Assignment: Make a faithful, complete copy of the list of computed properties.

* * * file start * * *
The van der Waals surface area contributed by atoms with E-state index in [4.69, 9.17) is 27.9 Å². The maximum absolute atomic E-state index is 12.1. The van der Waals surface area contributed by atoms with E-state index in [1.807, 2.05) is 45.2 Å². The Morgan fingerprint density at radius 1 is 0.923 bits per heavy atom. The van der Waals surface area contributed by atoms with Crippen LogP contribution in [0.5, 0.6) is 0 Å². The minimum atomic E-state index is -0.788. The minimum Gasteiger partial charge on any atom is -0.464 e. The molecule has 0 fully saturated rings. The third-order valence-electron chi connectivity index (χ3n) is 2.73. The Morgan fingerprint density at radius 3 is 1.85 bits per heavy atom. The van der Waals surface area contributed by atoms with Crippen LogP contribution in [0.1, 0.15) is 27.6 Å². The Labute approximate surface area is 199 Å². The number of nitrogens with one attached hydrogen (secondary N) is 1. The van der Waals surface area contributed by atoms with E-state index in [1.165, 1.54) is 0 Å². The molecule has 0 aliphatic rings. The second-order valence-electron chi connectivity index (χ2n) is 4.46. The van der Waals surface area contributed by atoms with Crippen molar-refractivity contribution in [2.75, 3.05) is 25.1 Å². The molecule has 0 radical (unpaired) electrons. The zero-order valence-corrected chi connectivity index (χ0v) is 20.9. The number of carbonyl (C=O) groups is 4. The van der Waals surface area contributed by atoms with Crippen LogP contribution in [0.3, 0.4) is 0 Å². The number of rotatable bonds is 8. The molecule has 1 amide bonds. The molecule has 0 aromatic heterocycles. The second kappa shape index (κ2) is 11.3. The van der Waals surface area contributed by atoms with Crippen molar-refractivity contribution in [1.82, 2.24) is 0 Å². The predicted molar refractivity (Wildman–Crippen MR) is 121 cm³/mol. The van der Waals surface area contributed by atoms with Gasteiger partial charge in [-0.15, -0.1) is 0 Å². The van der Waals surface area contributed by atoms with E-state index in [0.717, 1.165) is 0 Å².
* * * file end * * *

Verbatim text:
The van der Waals surface area contributed by atoms with E-state index in [4.69, 9.17) is 27.9 Å². The maximum absolute atomic E-state index is 12.1. The van der Waals surface area contributed by atoms with E-state index in [1.807, 2.05) is 45.2 Å². The Morgan fingerprint density at radius 1 is 0.923 bits per heavy atom. The van der Waals surface area contributed by atoms with Crippen LogP contribution in [0.5, 0.6) is 0 Å². The minimum atomic E-state index is -0.788. The minimum Gasteiger partial charge on any atom is -0.464 e. The molecule has 0 fully saturated rings. The third-order valence-electron chi connectivity index (χ3n) is 2.73. The Morgan fingerprint density at radius 3 is 1.85 bits per heavy atom. The van der Waals surface area contributed by atoms with Crippen LogP contribution in [0.1, 0.15) is 27.6 Å². The Labute approximate surface area is 199 Å². The number of nitrogens with one attached hydrogen (secondary N) is 1. The van der Waals surface area contributed by atoms with E-state index in [1.165, 1.54) is 0 Å². The molecule has 0 aliphatic rings. The second-order valence-electron chi connectivity index (χ2n) is 4.46. The van der Waals surface area contributed by atoms with Crippen molar-refractivity contribution in [2.75, 3.05) is 25.1 Å². The molecule has 0 radical (unpaired) electrons. The zero-order valence-corrected chi connectivity index (χ0v) is 20.9. The number of carbonyl (C=O) groups is 4. The van der Waals surface area contributed by atoms with Crippen LogP contribution in [0.3, 0.4) is 0 Å². The number of rotatable bonds is 8. The molecule has 1 amide bonds. The molecule has 0 aromatic heterocycles. The second kappa shape index (κ2) is 11.3. The van der Waals surface area contributed by atoms with Crippen molar-refractivity contribution in [1.82, 2.24) is 0 Å². The predicted molar refractivity (Wildman–Crippen MR) is 121 cm³/mol. The van der Waals surface area contributed by atoms with Gasteiger partial charge in [-0.15, -0.1) is 0 Å². The van der Waals surface area contributed by atoms with E-state index in [0.717, 1.165) is 0 Å².